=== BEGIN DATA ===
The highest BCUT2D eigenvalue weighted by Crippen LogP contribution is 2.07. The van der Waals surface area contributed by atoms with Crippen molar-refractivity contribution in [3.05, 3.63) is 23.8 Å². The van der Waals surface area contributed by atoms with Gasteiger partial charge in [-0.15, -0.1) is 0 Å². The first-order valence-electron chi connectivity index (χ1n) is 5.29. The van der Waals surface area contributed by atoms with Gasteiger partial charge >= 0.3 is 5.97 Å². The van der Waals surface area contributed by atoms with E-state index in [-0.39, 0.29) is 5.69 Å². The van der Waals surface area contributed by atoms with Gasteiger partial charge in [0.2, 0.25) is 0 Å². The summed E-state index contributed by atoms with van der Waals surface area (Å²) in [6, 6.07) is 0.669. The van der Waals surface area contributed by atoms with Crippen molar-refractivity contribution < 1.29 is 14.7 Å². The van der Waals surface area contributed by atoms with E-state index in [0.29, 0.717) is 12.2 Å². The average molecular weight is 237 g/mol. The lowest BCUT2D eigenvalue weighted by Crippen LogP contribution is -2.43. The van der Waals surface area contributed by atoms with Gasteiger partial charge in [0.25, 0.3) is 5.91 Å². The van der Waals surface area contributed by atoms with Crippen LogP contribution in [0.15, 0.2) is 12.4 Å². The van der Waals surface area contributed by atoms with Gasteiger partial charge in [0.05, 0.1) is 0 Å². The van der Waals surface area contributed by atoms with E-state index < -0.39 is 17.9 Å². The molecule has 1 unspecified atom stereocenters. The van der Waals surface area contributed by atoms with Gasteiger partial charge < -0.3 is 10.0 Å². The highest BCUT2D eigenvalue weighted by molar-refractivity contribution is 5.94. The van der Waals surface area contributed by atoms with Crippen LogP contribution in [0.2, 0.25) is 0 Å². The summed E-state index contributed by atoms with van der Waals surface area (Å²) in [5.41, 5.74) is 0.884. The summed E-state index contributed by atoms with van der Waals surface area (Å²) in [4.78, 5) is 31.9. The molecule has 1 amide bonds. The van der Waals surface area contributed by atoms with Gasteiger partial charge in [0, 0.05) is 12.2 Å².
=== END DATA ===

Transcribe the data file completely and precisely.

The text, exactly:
The highest BCUT2D eigenvalue weighted by Crippen LogP contribution is 2.07. The van der Waals surface area contributed by atoms with Crippen molar-refractivity contribution in [3.05, 3.63) is 23.8 Å². The van der Waals surface area contributed by atoms with Gasteiger partial charge in [-0.15, -0.1) is 0 Å². The first-order valence-electron chi connectivity index (χ1n) is 5.29. The van der Waals surface area contributed by atoms with Gasteiger partial charge >= 0.3 is 5.97 Å². The van der Waals surface area contributed by atoms with E-state index in [-0.39, 0.29) is 5.69 Å². The van der Waals surface area contributed by atoms with Gasteiger partial charge in [0.2, 0.25) is 0 Å². The summed E-state index contributed by atoms with van der Waals surface area (Å²) in [6, 6.07) is 0.669. The van der Waals surface area contributed by atoms with Crippen molar-refractivity contribution < 1.29 is 14.7 Å². The van der Waals surface area contributed by atoms with E-state index in [0.29, 0.717) is 12.2 Å². The average molecular weight is 237 g/mol. The lowest BCUT2D eigenvalue weighted by Crippen LogP contribution is -2.43. The van der Waals surface area contributed by atoms with Gasteiger partial charge in [0.25, 0.3) is 5.91 Å². The van der Waals surface area contributed by atoms with Crippen LogP contribution in [0.15, 0.2) is 12.4 Å². The van der Waals surface area contributed by atoms with Gasteiger partial charge in [0.05, 0.1) is 0 Å². The van der Waals surface area contributed by atoms with E-state index < -0.39 is 17.9 Å². The molecule has 1 unspecified atom stereocenters. The van der Waals surface area contributed by atoms with Gasteiger partial charge < -0.3 is 10.0 Å². The highest BCUT2D eigenvalue weighted by molar-refractivity contribution is 5.94. The van der Waals surface area contributed by atoms with Crippen LogP contribution in [0.2, 0.25) is 0 Å². The summed E-state index contributed by atoms with van der Waals surface area (Å²) in [5.41, 5.74) is 0.884. The summed E-state index contributed by atoms with van der Waals surface area (Å²) in [4.78, 5) is 31.9. The molecule has 1 amide bonds. The van der Waals surface area contributed by atoms with Gasteiger partial charge in [0, 0.05) is 12.2 Å².